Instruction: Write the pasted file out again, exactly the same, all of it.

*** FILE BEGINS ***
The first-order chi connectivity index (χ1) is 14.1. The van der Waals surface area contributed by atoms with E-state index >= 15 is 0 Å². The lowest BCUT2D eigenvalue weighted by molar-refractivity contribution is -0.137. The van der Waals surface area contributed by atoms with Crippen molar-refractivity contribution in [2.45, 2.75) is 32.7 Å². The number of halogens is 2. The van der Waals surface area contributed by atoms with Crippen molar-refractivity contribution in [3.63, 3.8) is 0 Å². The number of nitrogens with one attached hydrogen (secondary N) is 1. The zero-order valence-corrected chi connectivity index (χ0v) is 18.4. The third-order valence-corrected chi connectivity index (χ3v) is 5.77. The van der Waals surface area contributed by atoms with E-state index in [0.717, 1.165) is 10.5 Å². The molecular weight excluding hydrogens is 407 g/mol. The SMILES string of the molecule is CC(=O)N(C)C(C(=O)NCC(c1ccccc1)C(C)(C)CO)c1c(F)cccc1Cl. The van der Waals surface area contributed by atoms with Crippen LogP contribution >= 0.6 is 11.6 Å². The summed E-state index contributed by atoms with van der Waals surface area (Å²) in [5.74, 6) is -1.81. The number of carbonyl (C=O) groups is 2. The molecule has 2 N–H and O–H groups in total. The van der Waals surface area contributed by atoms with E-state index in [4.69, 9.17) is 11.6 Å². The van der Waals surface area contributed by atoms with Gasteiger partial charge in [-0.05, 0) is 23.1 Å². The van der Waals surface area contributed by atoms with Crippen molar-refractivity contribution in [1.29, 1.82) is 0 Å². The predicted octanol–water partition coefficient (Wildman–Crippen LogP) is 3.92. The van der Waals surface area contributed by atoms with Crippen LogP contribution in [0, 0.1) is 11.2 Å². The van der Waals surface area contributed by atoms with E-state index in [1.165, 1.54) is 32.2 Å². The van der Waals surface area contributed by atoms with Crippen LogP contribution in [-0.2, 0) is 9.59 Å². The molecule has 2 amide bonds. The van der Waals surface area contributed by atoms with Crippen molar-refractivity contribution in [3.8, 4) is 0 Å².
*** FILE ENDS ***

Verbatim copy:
The first-order chi connectivity index (χ1) is 14.1. The van der Waals surface area contributed by atoms with E-state index >= 15 is 0 Å². The lowest BCUT2D eigenvalue weighted by molar-refractivity contribution is -0.137. The van der Waals surface area contributed by atoms with Crippen molar-refractivity contribution in [2.45, 2.75) is 32.7 Å². The number of halogens is 2. The van der Waals surface area contributed by atoms with Crippen molar-refractivity contribution in [3.63, 3.8) is 0 Å². The number of nitrogens with one attached hydrogen (secondary N) is 1. The zero-order valence-corrected chi connectivity index (χ0v) is 18.4. The third-order valence-corrected chi connectivity index (χ3v) is 5.77. The van der Waals surface area contributed by atoms with E-state index in [0.717, 1.165) is 10.5 Å². The molecular weight excluding hydrogens is 407 g/mol. The SMILES string of the molecule is CC(=O)N(C)C(C(=O)NCC(c1ccccc1)C(C)(C)CO)c1c(F)cccc1Cl. The van der Waals surface area contributed by atoms with Crippen LogP contribution >= 0.6 is 11.6 Å². The summed E-state index contributed by atoms with van der Waals surface area (Å²) in [5.74, 6) is -1.81. The number of carbonyl (C=O) groups is 2. The molecule has 2 N–H and O–H groups in total. The van der Waals surface area contributed by atoms with E-state index in [4.69, 9.17) is 11.6 Å². The van der Waals surface area contributed by atoms with Gasteiger partial charge in [-0.05, 0) is 23.1 Å². The van der Waals surface area contributed by atoms with Crippen molar-refractivity contribution in [1.29, 1.82) is 0 Å². The predicted octanol–water partition coefficient (Wildman–Crippen LogP) is 3.92. The van der Waals surface area contributed by atoms with Crippen LogP contribution in [0, 0.1) is 11.2 Å². The van der Waals surface area contributed by atoms with E-state index in [1.165, 1.54) is 32.2 Å². The van der Waals surface area contributed by atoms with Crippen LogP contribution in [-0.2, 0) is 9.59 Å². The molecule has 2 amide bonds. The van der Waals surface area contributed by atoms with Crippen molar-refractivity contribution in [3.8, 4) is 0 Å².